Saturday, March 14, 2020
What Rights did the Wife of an Indentured Servant have upon his Death?
... January 7, 1796, from Pearce stating that Davenport, a miller whom George Washington had brought from Pennsylvania, was dead. He had already received six hundred pounds of pork & more wages than were due him as advances for the coming year. What should be done? asked the manager. "His Wife & Children will be in a most Distressed Situation." As I examined the papers that followed I said to myself: "I will see if I know what his answer will be." I thought I did, & so it proved. Back from Philadelphia came the answer:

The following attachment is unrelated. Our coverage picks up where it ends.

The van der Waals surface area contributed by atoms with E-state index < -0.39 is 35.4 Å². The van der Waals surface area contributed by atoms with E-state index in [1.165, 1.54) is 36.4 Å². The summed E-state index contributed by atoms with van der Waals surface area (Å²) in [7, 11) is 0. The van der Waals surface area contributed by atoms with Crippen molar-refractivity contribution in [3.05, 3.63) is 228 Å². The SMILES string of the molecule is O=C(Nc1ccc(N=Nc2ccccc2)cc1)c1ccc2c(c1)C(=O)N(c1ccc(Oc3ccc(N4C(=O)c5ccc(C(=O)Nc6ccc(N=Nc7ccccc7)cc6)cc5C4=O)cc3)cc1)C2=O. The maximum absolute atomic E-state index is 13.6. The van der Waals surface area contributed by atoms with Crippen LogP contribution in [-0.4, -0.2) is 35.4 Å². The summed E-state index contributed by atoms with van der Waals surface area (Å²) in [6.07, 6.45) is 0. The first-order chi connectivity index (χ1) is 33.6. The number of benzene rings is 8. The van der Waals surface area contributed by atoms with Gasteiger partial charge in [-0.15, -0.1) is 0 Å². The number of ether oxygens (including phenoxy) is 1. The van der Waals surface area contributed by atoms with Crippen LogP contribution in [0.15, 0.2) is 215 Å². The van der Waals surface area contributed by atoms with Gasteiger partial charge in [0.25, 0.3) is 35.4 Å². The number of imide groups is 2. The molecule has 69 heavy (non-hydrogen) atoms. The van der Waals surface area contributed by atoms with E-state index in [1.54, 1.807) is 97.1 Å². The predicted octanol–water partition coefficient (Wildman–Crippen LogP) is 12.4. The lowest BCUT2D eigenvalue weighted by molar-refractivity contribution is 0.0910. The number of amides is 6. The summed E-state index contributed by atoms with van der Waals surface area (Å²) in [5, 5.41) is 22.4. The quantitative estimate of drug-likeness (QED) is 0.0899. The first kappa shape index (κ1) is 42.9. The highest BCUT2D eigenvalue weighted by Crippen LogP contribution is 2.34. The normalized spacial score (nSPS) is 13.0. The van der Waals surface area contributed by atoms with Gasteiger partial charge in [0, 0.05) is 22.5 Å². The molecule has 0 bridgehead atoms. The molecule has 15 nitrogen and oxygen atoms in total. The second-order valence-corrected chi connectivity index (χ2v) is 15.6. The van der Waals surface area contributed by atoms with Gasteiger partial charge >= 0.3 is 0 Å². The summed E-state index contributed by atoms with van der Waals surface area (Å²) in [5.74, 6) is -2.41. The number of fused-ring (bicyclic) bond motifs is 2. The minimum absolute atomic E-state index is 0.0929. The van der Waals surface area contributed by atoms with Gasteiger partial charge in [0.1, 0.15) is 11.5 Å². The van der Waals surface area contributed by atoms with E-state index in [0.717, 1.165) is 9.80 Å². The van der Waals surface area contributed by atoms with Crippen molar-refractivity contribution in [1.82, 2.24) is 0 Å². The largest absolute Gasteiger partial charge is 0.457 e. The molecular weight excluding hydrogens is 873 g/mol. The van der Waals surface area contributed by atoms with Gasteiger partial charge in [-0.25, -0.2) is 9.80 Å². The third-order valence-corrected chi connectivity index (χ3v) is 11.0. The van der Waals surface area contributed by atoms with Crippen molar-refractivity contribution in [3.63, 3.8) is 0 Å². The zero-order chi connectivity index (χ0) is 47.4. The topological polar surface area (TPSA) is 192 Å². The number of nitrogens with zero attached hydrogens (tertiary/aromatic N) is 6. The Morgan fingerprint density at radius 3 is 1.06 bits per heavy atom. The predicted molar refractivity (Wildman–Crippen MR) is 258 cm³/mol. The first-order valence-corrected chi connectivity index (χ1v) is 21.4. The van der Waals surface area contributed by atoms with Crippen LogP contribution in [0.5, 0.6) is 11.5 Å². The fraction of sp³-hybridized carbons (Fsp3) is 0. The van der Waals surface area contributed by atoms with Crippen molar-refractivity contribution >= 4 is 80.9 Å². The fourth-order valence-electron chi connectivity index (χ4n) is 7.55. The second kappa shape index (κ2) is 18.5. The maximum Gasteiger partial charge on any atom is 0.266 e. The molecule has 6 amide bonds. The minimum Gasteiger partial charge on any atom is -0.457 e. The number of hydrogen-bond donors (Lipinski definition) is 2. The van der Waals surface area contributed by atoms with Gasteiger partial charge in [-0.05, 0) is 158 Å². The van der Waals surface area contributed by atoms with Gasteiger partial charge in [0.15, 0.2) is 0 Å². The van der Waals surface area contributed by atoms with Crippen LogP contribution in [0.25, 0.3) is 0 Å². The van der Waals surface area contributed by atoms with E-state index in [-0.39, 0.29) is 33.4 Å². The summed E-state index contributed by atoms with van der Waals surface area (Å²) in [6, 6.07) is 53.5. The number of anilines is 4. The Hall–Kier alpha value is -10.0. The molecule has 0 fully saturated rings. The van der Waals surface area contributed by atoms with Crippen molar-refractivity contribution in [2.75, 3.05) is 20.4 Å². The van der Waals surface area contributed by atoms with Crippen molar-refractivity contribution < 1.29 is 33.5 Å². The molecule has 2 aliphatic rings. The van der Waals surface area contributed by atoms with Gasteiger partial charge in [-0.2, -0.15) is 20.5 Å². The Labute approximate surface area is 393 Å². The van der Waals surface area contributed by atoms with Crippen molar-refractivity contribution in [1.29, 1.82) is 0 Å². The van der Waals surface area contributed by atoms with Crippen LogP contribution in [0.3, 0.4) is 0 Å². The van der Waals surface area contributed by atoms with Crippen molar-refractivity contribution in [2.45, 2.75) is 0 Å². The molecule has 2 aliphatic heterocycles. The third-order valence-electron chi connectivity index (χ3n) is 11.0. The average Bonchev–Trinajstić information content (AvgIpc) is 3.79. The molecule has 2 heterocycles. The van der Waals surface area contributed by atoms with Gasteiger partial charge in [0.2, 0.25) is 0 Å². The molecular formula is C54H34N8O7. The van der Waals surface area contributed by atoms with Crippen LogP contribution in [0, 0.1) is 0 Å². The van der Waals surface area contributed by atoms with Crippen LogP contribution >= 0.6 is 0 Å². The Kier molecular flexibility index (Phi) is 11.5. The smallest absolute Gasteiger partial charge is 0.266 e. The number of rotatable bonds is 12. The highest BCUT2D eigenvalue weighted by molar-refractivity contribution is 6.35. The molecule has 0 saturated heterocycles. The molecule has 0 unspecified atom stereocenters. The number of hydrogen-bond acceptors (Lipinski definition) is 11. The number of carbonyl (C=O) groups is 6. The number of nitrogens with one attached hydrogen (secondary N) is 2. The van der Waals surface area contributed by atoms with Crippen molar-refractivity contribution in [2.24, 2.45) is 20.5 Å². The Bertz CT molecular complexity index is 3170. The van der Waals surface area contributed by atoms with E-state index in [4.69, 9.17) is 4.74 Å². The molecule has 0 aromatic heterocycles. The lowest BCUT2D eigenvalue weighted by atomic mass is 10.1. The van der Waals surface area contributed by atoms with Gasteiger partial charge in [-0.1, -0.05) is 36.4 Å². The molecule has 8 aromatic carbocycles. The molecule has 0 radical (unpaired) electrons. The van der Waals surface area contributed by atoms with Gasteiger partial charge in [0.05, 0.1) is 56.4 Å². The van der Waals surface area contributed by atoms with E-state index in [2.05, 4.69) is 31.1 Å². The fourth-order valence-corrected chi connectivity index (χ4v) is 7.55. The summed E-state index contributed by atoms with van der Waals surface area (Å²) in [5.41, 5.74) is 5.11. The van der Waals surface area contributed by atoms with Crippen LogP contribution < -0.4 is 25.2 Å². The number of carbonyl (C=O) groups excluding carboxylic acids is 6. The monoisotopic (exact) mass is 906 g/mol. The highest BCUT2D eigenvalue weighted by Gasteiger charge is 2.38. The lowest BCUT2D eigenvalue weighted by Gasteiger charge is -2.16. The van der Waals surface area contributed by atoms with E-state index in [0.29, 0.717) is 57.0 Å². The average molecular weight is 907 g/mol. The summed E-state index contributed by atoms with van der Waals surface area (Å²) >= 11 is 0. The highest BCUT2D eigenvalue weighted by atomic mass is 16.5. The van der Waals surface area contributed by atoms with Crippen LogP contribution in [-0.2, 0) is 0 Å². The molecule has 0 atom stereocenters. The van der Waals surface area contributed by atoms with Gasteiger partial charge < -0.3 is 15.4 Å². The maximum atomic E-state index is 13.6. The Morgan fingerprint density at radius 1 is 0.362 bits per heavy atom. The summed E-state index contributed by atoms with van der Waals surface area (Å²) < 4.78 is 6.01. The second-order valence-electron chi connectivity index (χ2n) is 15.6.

"Altho' she can have no right to the Meat, I would have none of it taken from her.--You may also let her have middlings from the Mill,--and until the house may become indispensably necessary for the succeeding Miller, let her remain in it.--As she went from these parts she can have no friends (by these I mean relations) where she is. If therefore she wishes to return back to his, or her own relations, aid her in doing so."
Text excerpted from the book George Washington: Farmer by Paul Leland Haworth (1876-1936) Ch 12 Slaves